The Lion, the Witch and the Wardrobe, Kensington Gardens, London; Ragtime, Regent's Park Open Air Theatre, London; Atigone, NT Olivier, London

Two book adaptations join the season's outdoor productions, while a Greek tragedy exiles Antigone to Sixties corporate America

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The Independent Culture

Now here's a pearl of wisdom. "Don't go trying the same route twice," the Professor advises in The Lion, the Witch and the Wardrobe, the CS Lewis children's classic adapted and staged by Rupert Goold. The kindly prof (Brian Protheroe) is suggesting how his wartime wards – Lucy and her evacuee siblings (four youthful-looking actors) – might find their way back to the magical kingdom of Narnia. On another level, he's talking about how to remain imaginative.

Yet Lucy doesn't agree. Glimpsed in a coda, as if cueing an instant sequel, we see her step once more into the dark oak wardrobe that rises out of the spectacular spinning stage in Kensington Gardens' big top. Winning formulas invite repetition. Lewis himself – a Christian and a fan of Greek and Nordic legends – recycled elements from folk myths and redemption sagas.

Even so, Goold's production will look derivative to anyone who has seen other recent family hits. The puppetry blatantly cribs from War Horse, and other ingredients are traceable to The Lion King, The Lord of the Rings and The Snowman. Has Goold been juggling too many projects? Threesixty Theatre doesn't seem to be getting his best here, with surround-projections that are merely distracting and actors' miked voices disconnected from their bodies.

Things improve, however. Adam Cork's musical numbers grow less cheesy, more operatic. Some of Tom Scutt's designs are winningly inspired by tribal costumes and masks, and Aslan is eerily magnificent, like a risen corpse with bare rib bones, grey bark for flesh and a mane of autumnal oak leaves. In all, though, short of miraculous.

Meanwhile, in Regent's Park, Timothy Sheader imposes a bold directorial conceit on Ragtime, the musical adapted by Terrence McNally from E L Doctorow's novel about racial injustice in early 20th-century America. Open Air Theatre's stage is a grim mound of rubble, with allusions to 9/11 and a charred billboard poster reading "Dare to Dream".

In a mix of 21st-century and period costume, Sheader's actors play out this sociopolitical epic which interweaves the lives of a well-off Wasp couple with those of African-American and East European immigrants. The latter start out with high hopes for a multicultural future, only to run into shocking xenophobia and exploitation by fat cats. The wronged ragtime pianist, Coalhouse (Rolan Bell), then joins a terrorist cell, with rucksacks of explosives.

The director flags up ongoing reverberations, although some of his parallels are questionable. The scorched "Dare to Dream" billboard isn't sardonic, by the way, for the chorus ultimately aspire to a peaceful utopia. The problem is that the songs, scored by Stephen Flaherty, are mostly bland anthems. And only Claudia Kariuki is unforgettably poignant as Sarah, Coalhouse's sweetheart, singing a lullaby like a sighing ghost.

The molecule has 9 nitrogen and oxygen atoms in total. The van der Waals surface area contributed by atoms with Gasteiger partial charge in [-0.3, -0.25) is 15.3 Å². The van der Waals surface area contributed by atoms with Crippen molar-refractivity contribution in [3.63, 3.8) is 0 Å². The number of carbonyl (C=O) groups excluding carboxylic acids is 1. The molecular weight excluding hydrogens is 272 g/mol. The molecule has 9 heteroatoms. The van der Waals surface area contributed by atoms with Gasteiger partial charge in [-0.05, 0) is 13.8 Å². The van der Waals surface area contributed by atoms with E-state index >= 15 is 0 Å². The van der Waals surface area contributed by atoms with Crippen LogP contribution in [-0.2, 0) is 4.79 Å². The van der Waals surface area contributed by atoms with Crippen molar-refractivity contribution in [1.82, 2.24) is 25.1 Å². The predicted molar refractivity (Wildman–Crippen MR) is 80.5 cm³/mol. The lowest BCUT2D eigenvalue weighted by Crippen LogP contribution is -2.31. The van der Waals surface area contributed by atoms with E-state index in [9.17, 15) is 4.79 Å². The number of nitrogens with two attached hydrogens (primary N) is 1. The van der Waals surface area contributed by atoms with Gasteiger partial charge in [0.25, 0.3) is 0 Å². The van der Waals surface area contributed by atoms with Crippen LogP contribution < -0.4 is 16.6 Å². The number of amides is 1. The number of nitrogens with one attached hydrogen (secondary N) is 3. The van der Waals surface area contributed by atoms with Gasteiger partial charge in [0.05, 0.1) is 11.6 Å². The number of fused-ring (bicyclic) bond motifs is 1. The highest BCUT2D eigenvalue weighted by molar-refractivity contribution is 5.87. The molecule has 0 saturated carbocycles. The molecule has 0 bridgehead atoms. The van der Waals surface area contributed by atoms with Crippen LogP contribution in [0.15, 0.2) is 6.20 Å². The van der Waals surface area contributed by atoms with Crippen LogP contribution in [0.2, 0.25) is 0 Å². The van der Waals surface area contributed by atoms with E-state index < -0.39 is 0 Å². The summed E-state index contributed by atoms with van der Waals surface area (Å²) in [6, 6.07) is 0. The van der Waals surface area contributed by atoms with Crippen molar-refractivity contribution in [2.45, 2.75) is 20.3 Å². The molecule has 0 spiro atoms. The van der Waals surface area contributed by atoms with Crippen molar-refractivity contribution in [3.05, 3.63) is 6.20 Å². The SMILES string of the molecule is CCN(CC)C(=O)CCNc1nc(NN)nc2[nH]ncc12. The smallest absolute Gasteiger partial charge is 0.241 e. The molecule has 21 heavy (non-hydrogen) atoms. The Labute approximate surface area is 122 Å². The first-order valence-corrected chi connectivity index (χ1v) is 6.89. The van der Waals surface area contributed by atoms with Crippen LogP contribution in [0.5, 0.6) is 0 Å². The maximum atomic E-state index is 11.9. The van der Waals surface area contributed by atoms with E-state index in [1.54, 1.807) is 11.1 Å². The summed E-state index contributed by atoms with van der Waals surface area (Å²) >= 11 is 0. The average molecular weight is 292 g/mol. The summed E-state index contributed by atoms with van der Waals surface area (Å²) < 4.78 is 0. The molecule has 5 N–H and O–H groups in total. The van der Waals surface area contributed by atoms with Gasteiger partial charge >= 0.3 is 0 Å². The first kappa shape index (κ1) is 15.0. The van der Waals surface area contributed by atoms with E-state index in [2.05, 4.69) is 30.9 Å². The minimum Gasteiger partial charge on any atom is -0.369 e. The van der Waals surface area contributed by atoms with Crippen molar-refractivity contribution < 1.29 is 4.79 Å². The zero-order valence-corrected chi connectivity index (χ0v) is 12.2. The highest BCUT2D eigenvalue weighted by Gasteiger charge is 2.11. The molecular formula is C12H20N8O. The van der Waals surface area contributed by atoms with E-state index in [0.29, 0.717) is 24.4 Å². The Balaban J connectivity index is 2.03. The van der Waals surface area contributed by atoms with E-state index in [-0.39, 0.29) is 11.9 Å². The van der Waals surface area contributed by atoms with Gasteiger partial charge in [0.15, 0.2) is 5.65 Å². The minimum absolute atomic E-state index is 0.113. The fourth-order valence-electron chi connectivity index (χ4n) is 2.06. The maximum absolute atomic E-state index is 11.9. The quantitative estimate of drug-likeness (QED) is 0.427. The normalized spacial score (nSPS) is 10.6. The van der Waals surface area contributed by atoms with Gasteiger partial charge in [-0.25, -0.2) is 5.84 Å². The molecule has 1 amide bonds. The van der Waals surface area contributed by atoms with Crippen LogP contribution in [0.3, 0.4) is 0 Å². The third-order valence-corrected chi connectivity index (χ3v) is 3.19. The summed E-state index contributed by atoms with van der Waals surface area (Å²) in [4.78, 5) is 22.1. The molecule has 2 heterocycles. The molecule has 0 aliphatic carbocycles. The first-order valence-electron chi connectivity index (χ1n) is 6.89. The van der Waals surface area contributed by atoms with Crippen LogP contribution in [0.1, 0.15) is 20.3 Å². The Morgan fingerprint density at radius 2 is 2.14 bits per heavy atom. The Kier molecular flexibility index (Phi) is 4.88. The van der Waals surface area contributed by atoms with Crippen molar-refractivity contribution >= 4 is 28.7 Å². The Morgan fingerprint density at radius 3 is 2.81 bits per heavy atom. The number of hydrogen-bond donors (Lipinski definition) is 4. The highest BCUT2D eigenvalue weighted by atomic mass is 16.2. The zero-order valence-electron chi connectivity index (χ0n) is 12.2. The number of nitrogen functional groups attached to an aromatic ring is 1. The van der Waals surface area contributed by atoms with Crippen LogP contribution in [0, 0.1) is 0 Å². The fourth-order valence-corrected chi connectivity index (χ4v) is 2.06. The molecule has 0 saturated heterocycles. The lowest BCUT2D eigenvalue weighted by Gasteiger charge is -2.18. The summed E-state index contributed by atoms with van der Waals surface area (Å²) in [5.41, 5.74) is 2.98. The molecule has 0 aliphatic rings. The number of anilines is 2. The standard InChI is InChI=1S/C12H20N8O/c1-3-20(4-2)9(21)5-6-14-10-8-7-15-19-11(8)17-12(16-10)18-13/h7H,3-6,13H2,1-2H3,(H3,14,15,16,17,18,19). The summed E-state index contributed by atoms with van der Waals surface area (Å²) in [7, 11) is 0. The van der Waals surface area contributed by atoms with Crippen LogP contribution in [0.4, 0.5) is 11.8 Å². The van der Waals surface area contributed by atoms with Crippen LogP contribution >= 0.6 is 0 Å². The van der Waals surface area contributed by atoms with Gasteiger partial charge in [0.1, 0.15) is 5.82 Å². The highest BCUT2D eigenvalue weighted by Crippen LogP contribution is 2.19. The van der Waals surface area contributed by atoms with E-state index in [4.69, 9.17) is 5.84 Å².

In Sophocles' retribution tragedy Antigone – staged by fast-rising director Polly Findlay – Oedipus's orphaned daughter is the enraged freedom fighter, breaking laws imposed by her ruling uncle, Creon, which she considers inhumane. He has forbidden any burial rites for her brother Polynices, a military enemy.

This modern-dress production starts with a tableau. Christopher Eccleston's Creon and his staff sit crammed round a screen, bringing to mind that photograph of President Obama, Hillary Clinton and others viewing the raid on Osama bin Laden's compound. Oddly, though, the furnishings in their glass-walled offices evoke 1960s America.

Either way, the setting doesn't fit with Don Taylor's otherwise fine translation when it alludes to stonings and Antigone's being buried alive for her transgressions. Creon's Thebes is closer, surely, to a Taliban regime.

Jodie Whittaker's Antigone is fierily rebellious, though her grieving needs more intensity, and Eccleston is oddly underpowered as a stiff-backed bureaucrat, albeit with one hair-raisingly violent outburst. Yet the direction is elsewhere impressive, Findlay choreographing fluid scene changes on the Olivier's huge revolve.

'The Lion, the Witch and the Wardrobe' (0844 871 7693), to 9 Sep; 'Ragtime' (020-7494 3665), to 8 Sep; 'Antigone' (020-7452 3000), to 21 Jul

Critic's Choice

At Bath's Ustinov Studio (to 9 Jun), In the Next Room (aka The Vibrator Play) is an ultimately poignant though humorous portrait of a 19th-century doctor treating female hysteria but neglecting his wife. At London's Royal Court (to 9 Jun), Victoria Hamilton is superb in Love, Love, Love, Mike Bartlett's portrait of Sixties hipsters turning into selfish, well-off retirees.